Undermedication for pain and precipitation of delirium

Medsurg Nurs. Mar-Apr 2010;19(2):79-83; quiz 84.


Introduction: Review of the literature revealed an association of pain and delirium in patients with hip fracture. Literature was sparse on pain and delirium in other types of patients.

Purpose: The purpose of this study was to determine if there was a difference in the amount of analgesia received by patients in pain who developed delirium compared with those who did not develop delirium.

Method: A sample of 43 medical-surgical patients who were hospitalized with pain and who developed delirium was compared with a matched group of 43 medical-surgical patients with pain who did not develop delirium. The percentage of allowed analgesia received by each group was examined.

Findings: The dependent variable of "percentage of allowed analgesia received" was significantly different between the two groups. The mean percentage of analgesia received by those who developed delirium was 26.14% while the mean percentage of analgesia of those who did not develop delirium was 48.21%.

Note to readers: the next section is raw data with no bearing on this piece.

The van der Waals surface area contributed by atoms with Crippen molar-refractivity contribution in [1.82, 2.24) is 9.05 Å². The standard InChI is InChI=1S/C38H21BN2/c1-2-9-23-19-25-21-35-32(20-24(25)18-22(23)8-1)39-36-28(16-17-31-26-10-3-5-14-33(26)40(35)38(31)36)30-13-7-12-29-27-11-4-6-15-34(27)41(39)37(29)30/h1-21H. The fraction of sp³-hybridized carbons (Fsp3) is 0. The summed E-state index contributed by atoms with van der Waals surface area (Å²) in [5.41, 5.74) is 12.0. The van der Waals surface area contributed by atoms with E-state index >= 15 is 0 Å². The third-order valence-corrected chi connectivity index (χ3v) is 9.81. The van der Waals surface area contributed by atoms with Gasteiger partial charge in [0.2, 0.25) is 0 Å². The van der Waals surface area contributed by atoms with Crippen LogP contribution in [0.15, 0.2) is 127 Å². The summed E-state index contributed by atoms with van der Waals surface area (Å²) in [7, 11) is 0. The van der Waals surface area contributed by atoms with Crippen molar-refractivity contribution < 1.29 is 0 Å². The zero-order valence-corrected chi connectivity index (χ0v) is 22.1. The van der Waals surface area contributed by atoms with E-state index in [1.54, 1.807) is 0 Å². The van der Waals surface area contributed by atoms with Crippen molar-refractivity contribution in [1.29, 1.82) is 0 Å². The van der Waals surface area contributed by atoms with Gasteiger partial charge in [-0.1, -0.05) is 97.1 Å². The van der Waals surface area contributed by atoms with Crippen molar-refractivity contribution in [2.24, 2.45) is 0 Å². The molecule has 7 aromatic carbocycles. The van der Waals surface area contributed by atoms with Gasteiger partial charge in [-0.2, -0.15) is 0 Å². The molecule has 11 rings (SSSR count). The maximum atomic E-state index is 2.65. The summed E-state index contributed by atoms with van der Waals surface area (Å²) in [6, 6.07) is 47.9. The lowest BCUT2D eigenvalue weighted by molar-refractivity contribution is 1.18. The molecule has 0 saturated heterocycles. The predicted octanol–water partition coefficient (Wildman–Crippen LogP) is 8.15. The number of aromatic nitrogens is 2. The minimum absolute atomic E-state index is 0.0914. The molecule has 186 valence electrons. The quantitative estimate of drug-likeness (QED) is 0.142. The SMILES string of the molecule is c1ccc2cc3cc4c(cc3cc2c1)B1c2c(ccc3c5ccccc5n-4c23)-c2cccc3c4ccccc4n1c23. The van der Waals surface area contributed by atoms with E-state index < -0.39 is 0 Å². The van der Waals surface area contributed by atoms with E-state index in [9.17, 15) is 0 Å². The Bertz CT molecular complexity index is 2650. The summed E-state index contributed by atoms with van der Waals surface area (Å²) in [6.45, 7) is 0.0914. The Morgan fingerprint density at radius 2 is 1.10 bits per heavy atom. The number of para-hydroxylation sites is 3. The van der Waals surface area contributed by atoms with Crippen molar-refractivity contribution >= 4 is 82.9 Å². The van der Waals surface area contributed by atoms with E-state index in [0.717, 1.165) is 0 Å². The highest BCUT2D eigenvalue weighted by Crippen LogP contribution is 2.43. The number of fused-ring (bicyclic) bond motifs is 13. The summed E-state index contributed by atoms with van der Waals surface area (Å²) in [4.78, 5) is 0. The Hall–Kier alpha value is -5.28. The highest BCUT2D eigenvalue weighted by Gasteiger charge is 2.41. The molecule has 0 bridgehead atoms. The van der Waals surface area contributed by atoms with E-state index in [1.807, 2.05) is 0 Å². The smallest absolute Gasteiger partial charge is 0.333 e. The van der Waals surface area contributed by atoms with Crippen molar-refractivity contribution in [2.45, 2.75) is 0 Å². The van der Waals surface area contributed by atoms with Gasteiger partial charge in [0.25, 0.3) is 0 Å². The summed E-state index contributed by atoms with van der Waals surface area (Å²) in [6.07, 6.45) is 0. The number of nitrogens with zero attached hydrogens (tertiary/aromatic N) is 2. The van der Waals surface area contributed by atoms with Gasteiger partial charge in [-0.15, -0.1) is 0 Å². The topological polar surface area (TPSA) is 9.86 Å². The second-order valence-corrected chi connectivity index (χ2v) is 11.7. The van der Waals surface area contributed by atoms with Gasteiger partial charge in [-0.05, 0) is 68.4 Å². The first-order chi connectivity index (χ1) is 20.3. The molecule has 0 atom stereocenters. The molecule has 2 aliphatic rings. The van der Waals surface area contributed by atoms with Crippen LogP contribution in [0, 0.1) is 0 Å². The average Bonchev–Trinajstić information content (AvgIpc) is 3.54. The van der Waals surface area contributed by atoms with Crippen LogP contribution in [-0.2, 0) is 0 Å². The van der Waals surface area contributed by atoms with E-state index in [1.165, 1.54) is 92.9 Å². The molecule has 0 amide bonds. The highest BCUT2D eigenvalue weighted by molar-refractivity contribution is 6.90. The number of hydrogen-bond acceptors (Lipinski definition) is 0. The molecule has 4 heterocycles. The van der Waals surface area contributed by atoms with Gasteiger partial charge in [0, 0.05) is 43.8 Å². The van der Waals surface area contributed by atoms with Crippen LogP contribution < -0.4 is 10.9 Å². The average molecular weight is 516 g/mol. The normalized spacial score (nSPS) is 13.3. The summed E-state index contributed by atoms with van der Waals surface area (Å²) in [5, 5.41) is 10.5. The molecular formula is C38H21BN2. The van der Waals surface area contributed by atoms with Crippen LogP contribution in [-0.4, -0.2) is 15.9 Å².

Conclusion: The results revealed an association between low dose of analgesia and development of delirium for patients who are in pain. Nurses can increase their focus on adequate pain management for older patients.

MeSH terms

  • Aged, 80 and over
  • Analgesia / nursing
  • Analgesia / statistics & numerical data*
  • Analysis of Variance
  • Case-Control Studies
  • Causality
  • Comorbidity
  • Delirium / epidemiology
  • Delirium / etiology*
  • Female
  • Geriatric Assessment
  • Humans
  • Inpatients / statistics & numerical data
  • Male
  • Midwestern United States / epidemiology
  • Mobility Limitation
  • Nursing Assessment
  • Nursing Audit
  • Nursing Evaluation Research
  • Pain / complications*
  • Pain / diagnosis
  • Pain / drug therapy*
  • Pain Measurement